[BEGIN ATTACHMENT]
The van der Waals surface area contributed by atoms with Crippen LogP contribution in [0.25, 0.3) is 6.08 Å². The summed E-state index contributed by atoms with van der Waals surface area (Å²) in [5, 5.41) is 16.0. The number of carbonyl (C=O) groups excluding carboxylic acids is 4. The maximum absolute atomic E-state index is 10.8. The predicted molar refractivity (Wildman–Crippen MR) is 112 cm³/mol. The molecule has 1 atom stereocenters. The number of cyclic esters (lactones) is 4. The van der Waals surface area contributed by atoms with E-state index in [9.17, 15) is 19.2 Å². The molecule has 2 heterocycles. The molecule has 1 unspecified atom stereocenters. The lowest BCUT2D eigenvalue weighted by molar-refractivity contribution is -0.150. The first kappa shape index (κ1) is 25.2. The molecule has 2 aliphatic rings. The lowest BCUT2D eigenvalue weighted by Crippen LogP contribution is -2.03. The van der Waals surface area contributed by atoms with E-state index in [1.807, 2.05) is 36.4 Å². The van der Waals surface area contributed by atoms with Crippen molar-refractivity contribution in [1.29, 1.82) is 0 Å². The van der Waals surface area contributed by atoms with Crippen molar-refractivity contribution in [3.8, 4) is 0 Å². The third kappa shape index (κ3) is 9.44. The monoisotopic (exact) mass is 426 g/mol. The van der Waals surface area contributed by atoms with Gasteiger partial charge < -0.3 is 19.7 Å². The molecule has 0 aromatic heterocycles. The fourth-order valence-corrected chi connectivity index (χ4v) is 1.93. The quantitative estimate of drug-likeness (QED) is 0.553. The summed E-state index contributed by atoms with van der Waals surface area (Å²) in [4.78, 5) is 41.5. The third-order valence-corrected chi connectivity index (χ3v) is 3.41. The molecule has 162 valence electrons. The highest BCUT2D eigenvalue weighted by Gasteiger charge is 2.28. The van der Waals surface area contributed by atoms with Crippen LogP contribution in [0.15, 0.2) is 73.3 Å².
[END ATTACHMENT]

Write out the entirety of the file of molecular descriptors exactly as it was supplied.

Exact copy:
The van der Waals surface area contributed by atoms with Crippen LogP contribution in [0.25, 0.3) is 6.08 Å². The summed E-state index contributed by atoms with van der Waals surface area (Å²) in [5, 5.41) is 16.0. The number of carbonyl (C=O) groups excluding carboxylic acids is 4. The maximum absolute atomic E-state index is 10.8. The predicted molar refractivity (Wildman–Crippen MR) is 112 cm³/mol. The molecule has 1 atom stereocenters. The number of cyclic esters (lactones) is 4. The van der Waals surface area contributed by atoms with E-state index in [9.17, 15) is 19.2 Å². The molecule has 2 heterocycles. The molecule has 1 unspecified atom stereocenters. The lowest BCUT2D eigenvalue weighted by molar-refractivity contribution is -0.150. The first kappa shape index (κ1) is 25.2. The molecule has 2 aliphatic rings. The lowest BCUT2D eigenvalue weighted by Crippen LogP contribution is -2.03. The van der Waals surface area contributed by atoms with E-state index in [1.807, 2.05) is 36.4 Å². The van der Waals surface area contributed by atoms with Crippen molar-refractivity contribution in [1.29, 1.82) is 0 Å². The van der Waals surface area contributed by atoms with Crippen molar-refractivity contribution in [3.8, 4) is 0 Å². The third kappa shape index (κ3) is 9.44. The monoisotopic (exact) mass is 426 g/mol. The van der Waals surface area contributed by atoms with Gasteiger partial charge < -0.3 is 19.7 Å². The molecule has 0 aromatic heterocycles. The fourth-order valence-corrected chi connectivity index (χ4v) is 1.93. The quantitative estimate of drug-likeness (QED) is 0.553. The summed E-state index contributed by atoms with van der Waals surface area (Å²) in [4.78, 5) is 41.5. The third-order valence-corrected chi connectivity index (χ3v) is 3.41. The molecule has 162 valence electrons. The highest BCUT2D eigenvalue weighted by Gasteiger charge is 2.28. The van der Waals surface area contributed by atoms with Crippen LogP contribution in [0.15, 0.2) is 73.3 Å².